Lost Dogs Illinois creates online photo albums of lost-and-found pets for ongoing reference. In addition, helpful tips and blogs on how to get a lost dog home are available on both our Facebook page and our Website, www.lostdogsillinois.org.

Lost Dogs Illinois promotes a non-judgmental approach to helping owners find their lost pets. We do not permit “owner-shaming” and other non-productive comments on our Facebook page that deter from our primary mission.

Lost Dogs Illinois is a proactive, community-driven operation. We engage dog lovers and advocates across the state to help reunite lost dogs with their rightful owners. Lost Dogs Illinois is also a founding member of Lost Dogs of America, a network of 27 state-based organizations that offers like services.

Lost Dogs Illinois gives back to the community by providing free engraved ID tags, collars/leashes and microchips to pet owners in conjunction with area pet wellness and health care clinics.

Lost Dogs Illinois is in the forefront of working to change the accepted community mindset of “stray dog, no home” to “not all stray dogs are homeless.”

Lost Dogs Illinois works hand-in-hand with Helping Lost Pets (“HeLP”) to establish one centralized national database of lost pets for pet owners and finders to reference in their searches.

Lastly, Lost Dogs Illinois has two of the best-looking mascots around in “Chip” and “Scanner.”

They routinely make road trips to pet health clinics and appear on Facebook to remind pet owners to microchip their pets and remind police departments, veterinary clinics and shelter staff to scan pets routinely for microchips, all to help the animals get back home.

Lydia Rypcinski

 

 

Huchi – Lost In A Foreign Land

 Huchi was rescued in  late 2016 from a South Korean Dog Meat Farm.  He came to the United States and spent two months in a foster home before he was adopted by his owners. Unfortunately Huchi saw a chance to escape on March 1, 2017 and he was out the door.  Sightings came in almost immediately so his owners got flyers up in the area.  He was hanging out about two miles east of where his home was. Cameras and a trap were put out but before we could confirm his where about there was a call that came in that said “he was running full steam down Waxwing towards Modaff”. We knew he was somehow being chased.  Not 10 minutes later a call came in that he was seen on the north east corner of a very busy intersection.  Somehow he made it across 6 lanes of traffic.  He was now in a completely different area.  His owners quickly put up flyers near the latest sighting but there were no more calls Friday or Saturday.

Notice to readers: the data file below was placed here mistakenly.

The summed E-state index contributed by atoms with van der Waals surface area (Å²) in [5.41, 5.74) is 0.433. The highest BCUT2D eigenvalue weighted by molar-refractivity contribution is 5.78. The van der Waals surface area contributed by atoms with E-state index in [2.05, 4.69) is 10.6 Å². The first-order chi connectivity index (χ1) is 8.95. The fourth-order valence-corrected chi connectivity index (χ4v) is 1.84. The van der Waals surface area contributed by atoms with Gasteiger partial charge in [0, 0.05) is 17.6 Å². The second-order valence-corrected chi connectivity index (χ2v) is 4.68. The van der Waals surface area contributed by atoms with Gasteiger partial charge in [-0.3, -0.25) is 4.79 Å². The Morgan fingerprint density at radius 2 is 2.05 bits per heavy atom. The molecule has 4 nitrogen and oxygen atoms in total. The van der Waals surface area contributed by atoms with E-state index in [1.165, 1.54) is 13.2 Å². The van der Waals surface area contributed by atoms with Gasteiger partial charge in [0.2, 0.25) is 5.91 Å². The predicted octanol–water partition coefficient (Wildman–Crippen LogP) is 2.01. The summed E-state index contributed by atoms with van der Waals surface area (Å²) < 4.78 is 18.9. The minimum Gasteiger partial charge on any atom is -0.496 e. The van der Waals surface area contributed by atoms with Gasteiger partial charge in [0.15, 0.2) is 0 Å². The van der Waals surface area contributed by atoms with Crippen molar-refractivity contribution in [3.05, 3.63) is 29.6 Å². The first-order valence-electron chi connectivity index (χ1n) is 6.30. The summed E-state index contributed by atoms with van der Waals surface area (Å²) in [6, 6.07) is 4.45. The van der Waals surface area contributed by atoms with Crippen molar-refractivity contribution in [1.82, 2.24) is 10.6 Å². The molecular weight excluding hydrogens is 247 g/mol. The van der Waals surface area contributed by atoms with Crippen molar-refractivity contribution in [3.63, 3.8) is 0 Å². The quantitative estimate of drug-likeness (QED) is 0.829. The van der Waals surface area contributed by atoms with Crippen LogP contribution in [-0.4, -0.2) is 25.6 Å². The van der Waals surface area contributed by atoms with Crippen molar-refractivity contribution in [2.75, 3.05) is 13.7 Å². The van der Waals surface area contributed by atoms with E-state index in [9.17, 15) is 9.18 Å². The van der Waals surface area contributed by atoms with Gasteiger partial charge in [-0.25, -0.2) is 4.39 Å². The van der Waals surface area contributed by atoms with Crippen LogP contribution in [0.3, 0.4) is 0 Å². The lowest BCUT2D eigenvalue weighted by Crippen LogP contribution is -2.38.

(Number 1 is was his first “safe” area ~ Number 2 was his second)

Calls started coming in Sunday the March 4 and we were able to determine his location thanks to people that saw the flyers.  For three continuous days there were sightings and his poor owners had to watch him from afar.  He wanted nothing to do with humans.  The residents of #KimballHill subdivision all knew about him and were  willing to help in any way possible. The owners of Max Madsen Mitsubishi – Downers Grove  allowed us use of their private property to set up our trap. Huchi was running the back yards along the DuPage River so we had several cameras out in those yards as well. All the residents were incredibly helpful, calling in sightings, letting us crawl thru their brush to dribble bacon grease, keeping their own pets on leash so they wouldn’t eat our trail of canned chicken and burgers.

On Sunday the 3rd he got his exercise walking the trail with everyone else that was out so there were several calls all day long.
One lady took a picture of him two mornings in a row in the same spot!

Monday the 4th he chose a back yard to lie in and relax during the day.

Tuesday he chose a second yard, right next to the Madsen’s where the trap was!

H is Huchi and T is Trap

Traps were set and baited early on Tuesday, and then around noon the main trap was rebaited with smelly KFC slathered in BBQ sauce and liquid smoke was trailed all over the yard and towards where he was laying. His owner was watching him from across the river and saw that he had gotten up and walked north while the baiting was happening.

But about two and a half hours later he appeared and was 50 ft away from the trap!! There was a strong wind Tuesday bringing the smell right to him. His owner was giving us play by play…50 ft, then 20 ft, sniffing but very cautions, constantly looking around. Acting just like we would expect him to…then by the door, then eating the food around the trap, then 10 ft away, then the words we always love to hear ‘WE GOT HIM!!’ Huchi was safe in the trap.

He was calm when his owner got to the trap and after a pretty good climb up a steep slope with the trap he and his friend were off to the vet. Huchi was dehydrated, very tired, no weight loss though!  Because his owners were persistent and diligent with the flyers, they got sightings, because they got sightings we were able to map them and figure out where he was hanging out, because we did that we knew where to put cameras and eventually the trap. No one chased him, no one called out to him, no one “searched” for him, we let him do what he needed to feel safe and played the game on his terms. Whatever it takes to get him home safe. Welcome home Huchi!!

Thank you, Elaine for sharing Huchi’s story!

Lizzie’s Story – Persistent Owner Finds Her Dog Despite Dysfunctional Animal Control System in Cook County, Illinois

Lizzie’s story as told by her owner…..